Rembrandt van Rijn (1606–69)
We know a great deal about Rembrandt’s life. This is largely thanks to hundreds of historical documents that have been discovered in archives. Many are related to Rembrandt’s numerous legal proceed- ings. They include an inventory that was drawn up of his possessions when he filed for Cessio Bonorum. Other sources of information are writings by contemporaries, such as Samuel van Hoogstraten, or the works themselves.
Some art historians believe that the change in style and drop in Rembrandt’s output after Saskia’s death was the result of some kind of breakdown but Ernst van de Wetering, the chair of the Rembrandt Research Project, argues that Rembrandt’s work changed as a result of his artistic process – he had pushed his style of dramatic light and dark to such an extreme that it meant he had to sacrifice too much pictorial detail and texture in order to achieve extreme spotlight effects. Consequently he had to find a new approach. It is impossible to know with certainty what motivated his artistic choices.
What we do know is that towards the end of his life, with the onset of old age and the experience of severe personal losses, his art lost nothing of its potency. If anything, he seems to have delved even deeper into what it means to be human and his late works are con- sidered to be amongst the most moving and timeless works of art ever created.
Hendrickje Stoffels (c.1626–63)
Hendrickje entered Rembrandt’s household in 1647/8. Her date of birth is usually given as about 1626 (genealogy directory of Bredevoort); however in a document from 1661 she declared she was thirty-eight, which would make her year of birth 1623. Either way she would have been in her early twenties when she entered Rembrandt’s workshop. Hendrickje was the youngest of four chil- dren. She had two brothers and one sister.
Her father died in July 1646, possibly the victim of an explosion of the gunpowder tower in Bredevoort. In January 1647, after half a year of mourning, her mother, Mechteld Lamberts, married a neighbour, Jacob van Dorsten, a widower with three young children. As a consequence of her mother’s marriage, Hendrickje seems to have left home for Amsterdam.
Saskia, née van Uylenburgh (1612–42)
Saskia married Rembrandt in 1634. She was twenty-two and he twenty-eight years old. She died seven years later, probably of tuber- culosis, after the birth of their fourth child, Titus. In the preceding years she suffered several bouts of illness, confining her to bed for many months. Their three children born prior to Titus all died within weeks of being born.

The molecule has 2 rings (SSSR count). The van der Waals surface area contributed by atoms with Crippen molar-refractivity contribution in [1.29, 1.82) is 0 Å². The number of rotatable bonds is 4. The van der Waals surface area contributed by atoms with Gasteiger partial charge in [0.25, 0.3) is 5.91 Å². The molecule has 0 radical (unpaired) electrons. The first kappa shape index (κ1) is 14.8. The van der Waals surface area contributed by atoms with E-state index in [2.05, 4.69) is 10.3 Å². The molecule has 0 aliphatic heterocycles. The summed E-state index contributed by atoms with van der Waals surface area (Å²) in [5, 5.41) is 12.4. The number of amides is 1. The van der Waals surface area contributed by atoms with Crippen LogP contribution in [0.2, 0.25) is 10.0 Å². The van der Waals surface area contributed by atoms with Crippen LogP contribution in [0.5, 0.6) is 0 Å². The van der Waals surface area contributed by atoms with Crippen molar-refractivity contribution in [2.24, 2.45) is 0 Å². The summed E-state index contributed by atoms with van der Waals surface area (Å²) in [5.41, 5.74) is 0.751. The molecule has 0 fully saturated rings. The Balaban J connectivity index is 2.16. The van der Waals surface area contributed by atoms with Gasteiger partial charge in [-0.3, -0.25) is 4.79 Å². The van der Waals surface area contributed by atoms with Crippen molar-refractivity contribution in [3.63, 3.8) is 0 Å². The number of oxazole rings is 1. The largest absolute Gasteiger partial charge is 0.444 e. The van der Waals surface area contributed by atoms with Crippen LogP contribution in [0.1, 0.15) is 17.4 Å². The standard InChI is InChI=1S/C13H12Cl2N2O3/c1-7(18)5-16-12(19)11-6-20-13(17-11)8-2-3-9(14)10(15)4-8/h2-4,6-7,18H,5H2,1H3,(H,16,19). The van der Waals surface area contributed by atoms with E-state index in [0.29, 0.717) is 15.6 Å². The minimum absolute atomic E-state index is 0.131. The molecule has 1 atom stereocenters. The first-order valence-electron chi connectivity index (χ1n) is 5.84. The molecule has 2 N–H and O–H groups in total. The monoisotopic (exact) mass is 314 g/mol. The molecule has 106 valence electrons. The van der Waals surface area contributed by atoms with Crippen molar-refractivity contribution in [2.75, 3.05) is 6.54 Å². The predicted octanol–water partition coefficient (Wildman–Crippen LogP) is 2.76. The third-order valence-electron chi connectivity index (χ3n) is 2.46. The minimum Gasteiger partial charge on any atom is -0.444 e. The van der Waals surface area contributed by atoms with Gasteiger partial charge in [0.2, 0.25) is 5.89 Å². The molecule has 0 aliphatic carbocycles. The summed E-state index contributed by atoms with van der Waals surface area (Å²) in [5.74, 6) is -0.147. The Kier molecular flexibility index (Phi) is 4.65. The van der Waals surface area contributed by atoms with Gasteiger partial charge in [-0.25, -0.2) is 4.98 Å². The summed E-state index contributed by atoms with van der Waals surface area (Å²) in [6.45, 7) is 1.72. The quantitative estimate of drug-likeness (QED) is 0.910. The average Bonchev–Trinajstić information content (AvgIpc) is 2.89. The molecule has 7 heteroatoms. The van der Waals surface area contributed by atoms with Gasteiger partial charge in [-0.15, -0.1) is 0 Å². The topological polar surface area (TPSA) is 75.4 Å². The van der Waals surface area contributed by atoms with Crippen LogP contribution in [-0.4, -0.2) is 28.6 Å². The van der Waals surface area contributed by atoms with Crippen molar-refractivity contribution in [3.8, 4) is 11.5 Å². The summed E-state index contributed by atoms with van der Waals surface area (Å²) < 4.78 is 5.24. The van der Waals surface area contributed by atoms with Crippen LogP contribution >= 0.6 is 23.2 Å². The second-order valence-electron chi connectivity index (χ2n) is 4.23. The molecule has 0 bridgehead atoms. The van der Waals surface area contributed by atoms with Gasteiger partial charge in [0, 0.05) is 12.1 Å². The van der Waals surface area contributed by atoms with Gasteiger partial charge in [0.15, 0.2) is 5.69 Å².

Samuel van Hoogstraten (1627–78)
Samuel studied with Rembrandt between 1642/3–1646/7 (according to Thijs Weststeijn, although other sources suggest he may have been with Rembrandt as early as 1640). We know he had returned to his native Dordrecht by January 1648. Having spent between five and seven years in Rembrandt’s workshop, he was one of the longest- staying pupils. His writings are a source of information about Rembrandt’s views on art and painting. Samuel wrote a book entitled Introduction to the Academy of Painting, or the Visible World (original title: Inleyding tot de hooge schoole der schilderkonst: anders de zichtbaere werelt). And it seems likely that some of the content is based on the methods and theories Rembrandt taught in his workshop.
Geertje Dircx (c.1610–c.56)
Geertje grew up in a modest family in Edam. It is unclear when exactly she entered Rembrandt’s household. It is likely that she was hired in 1641, the year before Saskia’s death, to help look after baby Titus. It has been suggested that she is the model of Woman in a Bed (Scottish National Gallery) but there is no evidence that she was the model for any of Rembrandt’s works.
Titus van Rijn (1641–68)
Titus was named after Saskia’s sister Titia. On 28 February 1668 he married Magdalena van Loo but died soon after on 4 September 1668 and was buried in the Westerkerk in Amsterdam. His wife and Rembrandt both died a year later. Magdalena gave birth to their daughter, Titia, six months after Titus’s death. Titia had no children and died in 1715. She was the last of Rembrandt’s descendants.
Cornelia van Rijn (1654–84)
In 1670, at the age of sixteen Cornelia married Cornelis Suythof and together they emigrated to Batavia, Indonesia. She gave birth to a boy in 1673, called Rembrandt Suythof. She had another boy in 1678, Hendric Suythof. Neither of them had children of their own.
Jan Six (1618–1700)
Jan Six was the wealthy son of a merchant family and a patron of the arts who had a long association with Rembrandt. In 1655, through his marriage to Margaretha Tulp, he became the son-in-law of Nicolaes Tulp – the surgeon and then mayor of Amsterdam. Six himself became mayor of Amsterdam in 1691 at the age of seventy- three.
Rembrandt had a great many pupils throughout his working life. Most of them had already completed an apprenticeship with another painter before joining Rembrandt’s workshop, finishing their educa- tion by learning his style of painting, which was very popular for many years. When fashions changed many adopted the popular style of detailed brushwork. However, Rembrandt never pandered to contemporary tastes.